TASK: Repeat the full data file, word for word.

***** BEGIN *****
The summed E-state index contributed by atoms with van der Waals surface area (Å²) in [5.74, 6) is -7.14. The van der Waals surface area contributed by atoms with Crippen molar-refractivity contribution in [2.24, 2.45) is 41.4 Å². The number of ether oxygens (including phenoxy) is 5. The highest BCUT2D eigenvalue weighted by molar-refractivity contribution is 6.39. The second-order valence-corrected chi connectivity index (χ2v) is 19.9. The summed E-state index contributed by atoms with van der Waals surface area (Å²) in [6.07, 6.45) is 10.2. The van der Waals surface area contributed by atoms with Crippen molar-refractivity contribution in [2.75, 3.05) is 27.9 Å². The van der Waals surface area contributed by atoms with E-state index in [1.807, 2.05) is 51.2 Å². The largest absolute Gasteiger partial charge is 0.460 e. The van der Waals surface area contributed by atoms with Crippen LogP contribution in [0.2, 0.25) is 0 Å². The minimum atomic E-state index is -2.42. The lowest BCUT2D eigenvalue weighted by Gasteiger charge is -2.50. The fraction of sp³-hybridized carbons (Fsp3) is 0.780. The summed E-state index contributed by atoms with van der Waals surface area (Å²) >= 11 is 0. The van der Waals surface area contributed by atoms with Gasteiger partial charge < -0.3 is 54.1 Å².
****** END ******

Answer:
The summed E-state index contributed by atoms with van der Waals surface area (Å²) in [5.74, 6) is -7.14. The van der Waals surface area contributed by atoms with Crippen molar-refractivity contribution in [2.24, 2.45) is 41.4 Å². The number of ether oxygens (including phenoxy) is 5. The highest BCUT2D eigenvalue weighted by molar-refractivity contribution is 6.39. The second-order valence-corrected chi connectivity index (χ2v) is 19.9. The summed E-state index contributed by atoms with van der Waals surface area (Å²) in [6.07, 6.45) is 10.2. The van der Waals surface area contributed by atoms with Crippen molar-refractivity contribution in [2.75, 3.05) is 27.9 Å². The van der Waals surface area contributed by atoms with E-state index in [1.807, 2.05) is 51.2 Å². The largest absolute Gasteiger partial charge is 0.460 e. The van der Waals surface area contributed by atoms with Crippen LogP contribution in [0.2, 0.25) is 0 Å². The minimum atomic E-state index is -2.42. The lowest BCUT2D eigenvalue weighted by Gasteiger charge is -2.50. The fraction of sp³-hybridized carbons (Fsp3) is 0.780. The summed E-state index contributed by atoms with van der Waals surface area (Å²) >= 11 is 0. The van der Waals surface area contributed by atoms with Gasteiger partial charge < -0.3 is 54.1 Å².